The term “comprising” and forms of that term as used in this description and in the claims does not limit the invention to exclude variants or additions.
Modifications and variations will be readily apparent to those skilled in the art. It is intended that such modifications and variations will be within the scope of the invention.
|Cited Patent||Filing date||Publication date||Applicant||Title|
|US1275311 *||May 22, 1916||Aug 13, 1918||Charles H Schumacher||Glare-shield.|
|US1461289 *||Oct 21, 1922||Jul 10, 1923||William Primrose John||Eyeshield attachment for motor vehicles|
|US4925233 *||Dec 28, 1987||May 15, 1990||Prince Corporation||Adjustable visor|
|US5380057 *||Jun 15, 1993||Jan 10, 1995||Wevers; Thomas J.||Vehicle sun visor|
|US5499854 *||Dec 6, 1994||Mar 19, 1996||Crotty Corporation||Mounting bracket assembly for a vehicle sunshade and method of installing same in a vehicle|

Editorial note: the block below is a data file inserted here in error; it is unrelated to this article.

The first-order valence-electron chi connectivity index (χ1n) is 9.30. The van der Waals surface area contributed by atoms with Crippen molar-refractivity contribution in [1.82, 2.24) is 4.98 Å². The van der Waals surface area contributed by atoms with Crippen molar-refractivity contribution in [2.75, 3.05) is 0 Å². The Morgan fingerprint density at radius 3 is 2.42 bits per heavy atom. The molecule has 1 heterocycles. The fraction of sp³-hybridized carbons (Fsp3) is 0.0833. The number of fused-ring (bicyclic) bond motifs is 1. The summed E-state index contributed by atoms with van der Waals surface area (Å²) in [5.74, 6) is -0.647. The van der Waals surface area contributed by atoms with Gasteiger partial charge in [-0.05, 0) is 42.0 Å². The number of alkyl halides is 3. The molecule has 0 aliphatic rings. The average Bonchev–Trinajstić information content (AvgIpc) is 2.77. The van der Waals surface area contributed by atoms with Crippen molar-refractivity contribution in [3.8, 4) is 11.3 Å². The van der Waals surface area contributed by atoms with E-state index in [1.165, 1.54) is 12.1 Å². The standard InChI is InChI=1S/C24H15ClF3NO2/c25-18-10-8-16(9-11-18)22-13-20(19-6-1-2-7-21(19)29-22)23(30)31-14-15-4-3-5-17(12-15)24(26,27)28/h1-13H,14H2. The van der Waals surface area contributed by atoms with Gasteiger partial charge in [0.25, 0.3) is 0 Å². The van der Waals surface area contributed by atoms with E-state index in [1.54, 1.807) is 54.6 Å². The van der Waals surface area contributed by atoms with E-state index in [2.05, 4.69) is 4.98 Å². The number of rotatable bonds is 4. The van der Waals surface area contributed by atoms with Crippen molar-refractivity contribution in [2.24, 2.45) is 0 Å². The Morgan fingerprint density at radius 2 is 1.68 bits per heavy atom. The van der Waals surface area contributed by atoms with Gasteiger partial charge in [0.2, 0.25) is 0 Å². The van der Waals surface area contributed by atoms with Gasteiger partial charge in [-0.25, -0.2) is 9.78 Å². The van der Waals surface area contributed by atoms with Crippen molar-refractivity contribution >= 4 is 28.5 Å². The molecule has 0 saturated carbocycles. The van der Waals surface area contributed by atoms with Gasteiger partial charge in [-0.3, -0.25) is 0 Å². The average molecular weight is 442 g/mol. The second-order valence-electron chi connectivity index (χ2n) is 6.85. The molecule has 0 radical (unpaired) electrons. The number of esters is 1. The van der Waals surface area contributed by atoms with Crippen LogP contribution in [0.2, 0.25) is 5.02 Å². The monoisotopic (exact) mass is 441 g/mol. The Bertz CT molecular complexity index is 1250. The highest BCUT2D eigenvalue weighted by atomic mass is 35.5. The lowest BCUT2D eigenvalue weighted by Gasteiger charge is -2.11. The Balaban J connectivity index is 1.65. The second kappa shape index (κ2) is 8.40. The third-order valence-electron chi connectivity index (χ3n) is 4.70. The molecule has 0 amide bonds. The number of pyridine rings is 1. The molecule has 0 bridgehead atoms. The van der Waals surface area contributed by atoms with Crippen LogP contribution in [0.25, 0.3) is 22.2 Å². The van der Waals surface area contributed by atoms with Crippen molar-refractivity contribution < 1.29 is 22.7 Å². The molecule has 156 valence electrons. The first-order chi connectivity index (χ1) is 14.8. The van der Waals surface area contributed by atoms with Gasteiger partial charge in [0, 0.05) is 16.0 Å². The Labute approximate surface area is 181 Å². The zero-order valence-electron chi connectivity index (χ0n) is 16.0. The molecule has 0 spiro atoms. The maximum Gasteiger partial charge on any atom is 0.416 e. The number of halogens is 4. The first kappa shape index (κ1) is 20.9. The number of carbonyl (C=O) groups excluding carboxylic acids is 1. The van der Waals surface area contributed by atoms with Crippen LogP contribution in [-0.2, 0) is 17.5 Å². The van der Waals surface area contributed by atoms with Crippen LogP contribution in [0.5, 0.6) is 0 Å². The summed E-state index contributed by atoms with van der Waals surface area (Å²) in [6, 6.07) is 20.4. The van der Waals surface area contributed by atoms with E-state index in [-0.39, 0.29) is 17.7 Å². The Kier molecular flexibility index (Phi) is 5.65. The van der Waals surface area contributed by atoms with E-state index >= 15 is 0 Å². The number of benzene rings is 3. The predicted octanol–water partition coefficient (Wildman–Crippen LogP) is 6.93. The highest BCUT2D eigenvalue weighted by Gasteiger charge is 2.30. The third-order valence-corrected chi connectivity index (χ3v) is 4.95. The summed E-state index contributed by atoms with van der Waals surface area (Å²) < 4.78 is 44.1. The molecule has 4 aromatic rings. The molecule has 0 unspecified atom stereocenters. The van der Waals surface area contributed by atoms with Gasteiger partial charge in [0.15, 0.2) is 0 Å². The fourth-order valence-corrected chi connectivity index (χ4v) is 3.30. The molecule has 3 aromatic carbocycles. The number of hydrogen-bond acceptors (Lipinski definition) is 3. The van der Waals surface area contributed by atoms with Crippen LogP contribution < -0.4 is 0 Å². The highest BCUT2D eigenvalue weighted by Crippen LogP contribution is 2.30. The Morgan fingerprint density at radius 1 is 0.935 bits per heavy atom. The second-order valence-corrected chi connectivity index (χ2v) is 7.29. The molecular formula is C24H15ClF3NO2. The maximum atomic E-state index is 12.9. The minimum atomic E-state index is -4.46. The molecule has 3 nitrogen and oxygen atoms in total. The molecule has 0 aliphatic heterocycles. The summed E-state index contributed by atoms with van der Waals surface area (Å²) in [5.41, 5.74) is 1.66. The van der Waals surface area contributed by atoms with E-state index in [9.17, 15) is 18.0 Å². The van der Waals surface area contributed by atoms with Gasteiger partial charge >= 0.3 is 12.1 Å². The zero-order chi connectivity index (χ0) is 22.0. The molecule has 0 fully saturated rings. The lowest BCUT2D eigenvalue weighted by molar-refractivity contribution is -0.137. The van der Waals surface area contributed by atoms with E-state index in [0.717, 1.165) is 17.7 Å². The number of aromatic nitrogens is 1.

|US5645308 *||Aug 29, 1995||Jul 8, 1997||Prince Corporation||Sliding visor|
|US5653490 *||Apr 12, 1996||Aug 5, 1997||Prince Corporation||Sliding visor|
|US5871252 *||Jul 30, 1996||Feb 16, 1999||Lear Corporation||Telescopic sunvisor|
|DE4210972A1||Apr 2, 1992||Oct 7, 1993||Mhz Hachtel & Co||Anti-dazzle roller blind with telescopic rods esp for motor vehicle - is inclined to vertical and guided automatically during deployment and retraction to prevent swinging and flapping|
|GB2309678A||Title not available|
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|Citing Patent||Filing date||Publication date||Applicant||Title|
|US6644714 *||Aug 13, 2002||Nov 11, 2003||James A. Boyle||Vision visor apparatus and method for use|
|US20090079221 *||Sep 25, 2007||Mar 26, 2009||James Elliott Marshall||User-centric solar visor for vehicles|
|US20120297522 *||May 25, 2012||Nov 29, 2012||Steven Treger||Lenses and visor devices, systems, and methods|
|U.S. Classification||296/97.11, 296/97.9, 296/97.13|
|Dec 2, 2004||FPAY||Fee payment|
Year of fee payment: 4
|Jan 21, 2009||FPAY||Fee payment|
Year of fee payment: 8
|Mar 4, 2013||REMI||Maintenance fee reminder mailed|
|Jul 24, 2013||LAPS||Lapse for failure to pay maintenance fees|
|Sep 10, 2013||FP||Expired due to failure to pay maintenance fee|
Effective date: 20130724